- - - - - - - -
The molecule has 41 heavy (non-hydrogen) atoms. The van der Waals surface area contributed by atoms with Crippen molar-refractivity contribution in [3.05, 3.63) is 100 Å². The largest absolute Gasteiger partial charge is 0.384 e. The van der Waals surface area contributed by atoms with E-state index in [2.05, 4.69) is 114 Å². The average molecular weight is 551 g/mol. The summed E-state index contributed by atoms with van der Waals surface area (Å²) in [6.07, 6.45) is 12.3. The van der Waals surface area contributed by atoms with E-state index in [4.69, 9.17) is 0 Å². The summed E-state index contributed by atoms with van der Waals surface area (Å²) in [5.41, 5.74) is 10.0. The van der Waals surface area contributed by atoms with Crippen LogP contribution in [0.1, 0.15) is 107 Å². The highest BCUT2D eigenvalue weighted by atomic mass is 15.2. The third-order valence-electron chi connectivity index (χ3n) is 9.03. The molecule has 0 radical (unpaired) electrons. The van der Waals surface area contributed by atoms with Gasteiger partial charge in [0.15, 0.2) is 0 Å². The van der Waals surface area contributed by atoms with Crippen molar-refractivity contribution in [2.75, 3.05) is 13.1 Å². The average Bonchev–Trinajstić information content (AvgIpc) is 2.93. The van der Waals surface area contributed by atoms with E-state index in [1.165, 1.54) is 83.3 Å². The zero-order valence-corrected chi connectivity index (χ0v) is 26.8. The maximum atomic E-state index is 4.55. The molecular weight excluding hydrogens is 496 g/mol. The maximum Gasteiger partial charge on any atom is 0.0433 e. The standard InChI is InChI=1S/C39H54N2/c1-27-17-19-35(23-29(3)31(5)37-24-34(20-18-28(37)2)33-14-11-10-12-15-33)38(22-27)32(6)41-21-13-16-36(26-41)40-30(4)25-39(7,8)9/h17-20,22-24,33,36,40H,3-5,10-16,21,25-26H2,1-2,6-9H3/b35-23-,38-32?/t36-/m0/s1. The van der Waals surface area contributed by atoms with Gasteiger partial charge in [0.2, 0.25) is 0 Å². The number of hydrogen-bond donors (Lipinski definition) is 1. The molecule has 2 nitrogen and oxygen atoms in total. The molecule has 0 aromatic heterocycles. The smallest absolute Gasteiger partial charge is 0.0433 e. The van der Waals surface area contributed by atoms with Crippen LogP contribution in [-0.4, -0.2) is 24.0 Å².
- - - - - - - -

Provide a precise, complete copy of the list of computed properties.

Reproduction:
The molecule has 41 heavy (non-hydrogen) atoms. The van der Waals surface area contributed by atoms with Crippen molar-refractivity contribution in [3.05, 3.63) is 100 Å². The largest absolute Gasteiger partial charge is 0.384 e. The van der Waals surface area contributed by atoms with E-state index in [2.05, 4.69) is 114 Å². The average molecular weight is 551 g/mol. The summed E-state index contributed by atoms with van der Waals surface area (Å²) in [6.07, 6.45) is 12.3. The van der Waals surface area contributed by atoms with E-state index in [4.69, 9.17) is 0 Å². The summed E-state index contributed by atoms with van der Waals surface area (Å²) in [5.41, 5.74) is 10.0. The van der Waals surface area contributed by atoms with Crippen LogP contribution in [0.1, 0.15) is 107 Å². The highest BCUT2D eigenvalue weighted by atomic mass is 15.2. The third-order valence-electron chi connectivity index (χ3n) is 9.03. The molecule has 0 radical (unpaired) electrons. The van der Waals surface area contributed by atoms with Gasteiger partial charge in [0.15, 0.2) is 0 Å². The van der Waals surface area contributed by atoms with Crippen molar-refractivity contribution in [2.75, 3.05) is 13.1 Å². The average Bonchev–Trinajstić information content (AvgIpc) is 2.93. The van der Waals surface area contributed by atoms with E-state index in [1.165, 1.54) is 83.3 Å². The zero-order valence-corrected chi connectivity index (χ0v) is 26.8. The maximum atomic E-state index is 4.55. The molecular weight excluding hydrogens is 496 g/mol. The maximum Gasteiger partial charge on any atom is 0.0433 e. The standard InChI is InChI=1S/C39H54N2/c1-27-17-19-35(23-29(3)31(5)37-24-34(20-18-28(37)2)33-14-11-10-12-15-33)38(22-27)32(6)41-21-13-16-36(26-41)40-30(4)25-39(7,8)9/h17-20,22-24,33,36,40H,3-5,10-16,21,25-26H2,1-2,6-9H3/b35-23-,38-32?/t36-/m0/s1. The van der Waals surface area contributed by atoms with Gasteiger partial charge in [0.2, 0.25) is 0 Å². The number of hydrogen-bond donors (Lipinski definition) is 1. The molecule has 2 nitrogen and oxygen atoms in total. The molecule has 0 aromatic heterocycles. The smallest absolute Gasteiger partial charge is 0.0433 e. The van der Waals surface area contributed by atoms with Crippen LogP contribution in [-0.4, -0.2) is 24.0 Å².